As recently as the middle of the twentieth century,

only three venues actively showed contemporary art in this area: Valley House Gallery,

GLOWING GOLD Chapman Kelly, and the University of Dallas in Irving.

When the Catholic university opened its doors in 1956, the art department consisted of one full-time faculty member, a Cistercian monk named Philip Szeitz.

The now legendary Kelly served as a part-time instructor.

In 1961, Szeitz hired a graduate school buddy from the University of Wisconsin, Lyle Novinski, as a full-time professor. Under Novinski’s five decades of leadership

and the long-serving hires with which he grew the program, UD’s art department became a training ground for several generations of trailblazing artists who have shaped the art scene in North Texas and beyond.

University of Dallas has been a pioneer in many ways. In 1958, it became the first racially integrated school in Texas.

It was also the first co-ed art department of any Catholic school in the nation.

And when the Braniff Graduate School opened in 1966, it became the first graduate art department in the state.

In late March, the University’s Beatrice M. Haggerty Gallery commemorated their half-century milestone with the opening of the exhibition, View from the Art Village: 50-Year Retrospective on view through April 29.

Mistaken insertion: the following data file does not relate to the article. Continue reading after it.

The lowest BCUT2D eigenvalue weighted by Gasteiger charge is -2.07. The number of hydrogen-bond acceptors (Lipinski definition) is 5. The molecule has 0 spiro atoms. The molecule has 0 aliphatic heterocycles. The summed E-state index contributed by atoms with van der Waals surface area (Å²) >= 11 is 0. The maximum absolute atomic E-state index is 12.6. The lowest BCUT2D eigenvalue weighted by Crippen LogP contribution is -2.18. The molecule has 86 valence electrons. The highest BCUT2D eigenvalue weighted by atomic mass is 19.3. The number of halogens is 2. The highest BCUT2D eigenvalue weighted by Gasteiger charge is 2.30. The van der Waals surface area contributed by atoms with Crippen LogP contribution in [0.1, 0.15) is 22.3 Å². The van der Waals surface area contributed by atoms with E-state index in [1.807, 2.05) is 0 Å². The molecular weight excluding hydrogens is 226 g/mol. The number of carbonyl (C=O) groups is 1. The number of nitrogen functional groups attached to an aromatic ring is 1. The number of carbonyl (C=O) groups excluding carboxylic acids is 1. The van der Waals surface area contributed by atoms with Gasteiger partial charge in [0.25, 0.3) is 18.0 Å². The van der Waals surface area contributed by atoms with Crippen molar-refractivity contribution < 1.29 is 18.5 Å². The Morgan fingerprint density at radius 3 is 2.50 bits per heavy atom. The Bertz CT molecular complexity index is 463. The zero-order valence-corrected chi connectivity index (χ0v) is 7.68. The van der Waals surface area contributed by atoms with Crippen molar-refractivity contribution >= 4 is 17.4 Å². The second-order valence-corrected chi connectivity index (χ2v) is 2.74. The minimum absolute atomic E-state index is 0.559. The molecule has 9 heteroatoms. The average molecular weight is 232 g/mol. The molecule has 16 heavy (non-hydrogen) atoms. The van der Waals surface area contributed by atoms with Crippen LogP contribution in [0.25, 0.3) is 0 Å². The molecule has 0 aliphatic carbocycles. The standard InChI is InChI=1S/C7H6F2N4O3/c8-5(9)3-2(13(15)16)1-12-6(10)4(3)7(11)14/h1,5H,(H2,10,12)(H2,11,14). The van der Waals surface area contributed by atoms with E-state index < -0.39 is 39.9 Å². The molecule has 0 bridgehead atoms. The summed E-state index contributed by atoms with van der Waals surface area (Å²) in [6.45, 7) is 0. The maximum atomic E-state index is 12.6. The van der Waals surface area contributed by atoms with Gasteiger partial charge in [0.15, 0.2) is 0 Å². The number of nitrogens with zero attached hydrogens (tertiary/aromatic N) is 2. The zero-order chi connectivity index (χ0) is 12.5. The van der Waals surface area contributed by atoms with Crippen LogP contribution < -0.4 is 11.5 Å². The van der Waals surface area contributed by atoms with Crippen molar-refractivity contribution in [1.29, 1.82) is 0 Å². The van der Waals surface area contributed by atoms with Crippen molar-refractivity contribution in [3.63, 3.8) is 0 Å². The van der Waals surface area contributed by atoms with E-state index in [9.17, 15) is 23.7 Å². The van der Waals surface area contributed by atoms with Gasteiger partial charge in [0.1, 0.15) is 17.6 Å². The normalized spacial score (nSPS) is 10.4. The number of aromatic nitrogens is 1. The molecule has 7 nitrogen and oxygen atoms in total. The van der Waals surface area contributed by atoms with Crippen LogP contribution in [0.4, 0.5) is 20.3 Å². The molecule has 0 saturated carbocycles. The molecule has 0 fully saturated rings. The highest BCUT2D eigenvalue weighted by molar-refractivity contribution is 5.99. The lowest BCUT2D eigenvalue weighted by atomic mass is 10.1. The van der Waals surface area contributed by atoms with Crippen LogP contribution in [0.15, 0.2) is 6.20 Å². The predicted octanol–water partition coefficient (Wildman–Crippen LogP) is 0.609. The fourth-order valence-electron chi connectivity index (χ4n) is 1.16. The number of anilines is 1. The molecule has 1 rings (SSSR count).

According to Novinski, there is no “UD style.” GLOWING GOLD

This allows for a tremendous amount of creative leeway.

The conscious decision made in the early days of the department to reject silos for each discipline created an atmosphere that encouraged the constant flow of ideas across media.

As a result, many of these artists work in or incorporate a variety of media in their work.

One of the hallmarks of the faculty members and graduates is that they actively contribute in their disciplines as artists and leaders.

The exhibition features the work of over 40 artists, many of whom are regionally and nationally prominent. “When our students leave, they continue to grow,” Novinski says.

Among those participating, including Nancy Ferro, Linnea Glatt, Linda Gossett, Lucas Martell, Rachel McClung, Roberto Munguia, Andy Myers,

Bob Nunn, Michael Obranovich, Nancy Rebal, Albert Scherbarth, Ann Stautberg, and Terri Thornton, are fixtures in the local art world.

Dr. Joshua Parens, Dean of the Braniff Graduate School, speaks about the art department, saying, “We understand how the arts liberate the spirit.”

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